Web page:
Halifax recaps historic season


Halifax Academy players (in black) defend Calvary Christian Academy players during the district 2A-3 semifinal game earlier this month. Halifax won and advanced to the district championship propelling them to the postseason.
The Halifax Academy Knights’ record-breaking season ended with a loss to Odessa’s Keystone Prep in the first round of the Class 2A playoffs on Feb. 22.

Halifax went 22-8, winning the most games in school history and made the playoffs for the first time in six years.

“We just had a good group of returners. The kids also worked hard and really bought into a team first mentality. We had players doing things to do what it took for us to get better,” said Shamus Dougherty, the boys’ head basketball coach and the school’s athletic director.

Dougherty has headed the program for the past 15 years.

‘We got a taste’
Winning games and making the playoffs was an awesome experience for the players.

“I think they enjoyed it and it opened their eyes despite the traveling. We lost to bigger teams – not just better skill-wise. We now see what it takes to get better. We have a lot to work for. We can’t be complacent,” Dougherty remarked.

Junior guard Terrell Franklin echoed, “It was a wonderful experience breaking the school wins record and going to the playoffs. We got to see how the tough teams were away from our area. We got a taste. I think we should be ready and fired up for next year.”

Key contributors
Franklin (14 ppg, 4 apg) transitioned from shooting guard to point guard this season and led the team.
He said, “It was tough. I had to do a new role. I never played point guard before, which affected my scoring. Last year, we had a point guard. I accepted the role and did my part to make us better.”

The Knights won a school
record 22 games and
made it to the playoffs
for the first time in six years.
Some other key contributors for the Knights include juniors in 6-foot, 1-inch forward Michael Highsmith (13 ppg, 9 rpg) in the post along with guards Chauncy Williams and Dominiq Northington, who helped with shooting and ball handling.

The team ball mentality made this year’s squad special from teams in the past. Halifax averaged 13 assists per game as a team.

“The last time that we were in the playoffs we had a few kids that were college bound. In recent years, we had a player who could score 20 points and we just put pieces around them. This year we played eight deep with two to four players who could score in double figures as well as two or three guys who could grab double digit rebounds for us,” noted Dougherty.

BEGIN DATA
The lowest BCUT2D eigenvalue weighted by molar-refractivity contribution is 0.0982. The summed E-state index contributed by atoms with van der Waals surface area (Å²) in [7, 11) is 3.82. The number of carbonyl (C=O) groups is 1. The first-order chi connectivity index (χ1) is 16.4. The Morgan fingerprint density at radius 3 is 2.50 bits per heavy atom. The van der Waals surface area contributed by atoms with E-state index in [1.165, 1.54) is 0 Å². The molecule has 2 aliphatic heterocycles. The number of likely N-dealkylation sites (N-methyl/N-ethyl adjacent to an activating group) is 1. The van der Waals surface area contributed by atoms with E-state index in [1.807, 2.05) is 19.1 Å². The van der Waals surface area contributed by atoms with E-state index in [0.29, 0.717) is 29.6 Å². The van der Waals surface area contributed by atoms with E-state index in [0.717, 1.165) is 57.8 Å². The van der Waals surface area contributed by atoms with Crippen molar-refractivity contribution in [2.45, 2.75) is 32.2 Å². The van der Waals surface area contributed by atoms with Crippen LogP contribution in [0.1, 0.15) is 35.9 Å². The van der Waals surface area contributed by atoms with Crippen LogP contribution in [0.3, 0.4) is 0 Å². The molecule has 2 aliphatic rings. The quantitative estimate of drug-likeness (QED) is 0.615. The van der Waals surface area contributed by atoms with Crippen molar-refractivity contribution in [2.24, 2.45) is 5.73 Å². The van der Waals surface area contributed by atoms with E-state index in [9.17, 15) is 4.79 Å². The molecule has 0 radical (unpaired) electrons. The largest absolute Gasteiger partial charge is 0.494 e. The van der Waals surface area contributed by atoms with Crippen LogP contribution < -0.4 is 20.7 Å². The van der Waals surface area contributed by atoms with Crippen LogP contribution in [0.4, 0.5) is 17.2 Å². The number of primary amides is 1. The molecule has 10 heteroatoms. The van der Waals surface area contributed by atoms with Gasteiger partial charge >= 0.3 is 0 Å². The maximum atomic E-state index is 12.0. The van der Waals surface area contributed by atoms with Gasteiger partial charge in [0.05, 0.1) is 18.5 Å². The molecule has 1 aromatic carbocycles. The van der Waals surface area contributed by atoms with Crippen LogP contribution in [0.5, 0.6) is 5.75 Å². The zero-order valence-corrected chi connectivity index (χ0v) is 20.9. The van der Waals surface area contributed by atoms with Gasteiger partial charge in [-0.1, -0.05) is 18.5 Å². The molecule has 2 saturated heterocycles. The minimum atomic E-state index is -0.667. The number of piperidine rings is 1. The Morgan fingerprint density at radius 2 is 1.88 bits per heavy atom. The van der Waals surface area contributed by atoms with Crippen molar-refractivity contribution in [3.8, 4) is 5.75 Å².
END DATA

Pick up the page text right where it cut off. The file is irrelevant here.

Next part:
Little press
The Knights’ success flew truly under the radar with little if any publicity.

Dougherty admits, “It frustrates the kids sometimes seeing everyone else recognized. The bigger schools get more press. Father Lopez is the only small school that really got press with a good team. We only get box scores. I think it kind of helped our kids get to a higher standard. We just kept winning and accepted the underdog role. They got a chip on their shoulder.”

Halifax fielded a team that could shoot but lacked both a go-to player and size.

“We shot the ball well from the outside. We didn’t have a go-to guy, but we had a few capable scorers, which made it difficult for teams to defend us. On the flip side, with our lack of size and our post players being just 6’1” and 6’3”, respectively, we struggled against bigger teams especially in the post season,” Dougherty explained.

‘Got better’
The season wasn’t all smooth sailing for Halifax.

Franklin said, “We actually started slow and didn’t really know each other that well. We did some things on and off the court, which bonded us and built our chemistry. Then we grew as a team and got better.”

Can the Knights build upon this year’s success for a bright future?

“I think we have a good corps of returning players next year with four juniors and an eight-grader who found his way into the rotation. We also have a few freshmen that could play bigger roles next season,” Dougherty added.



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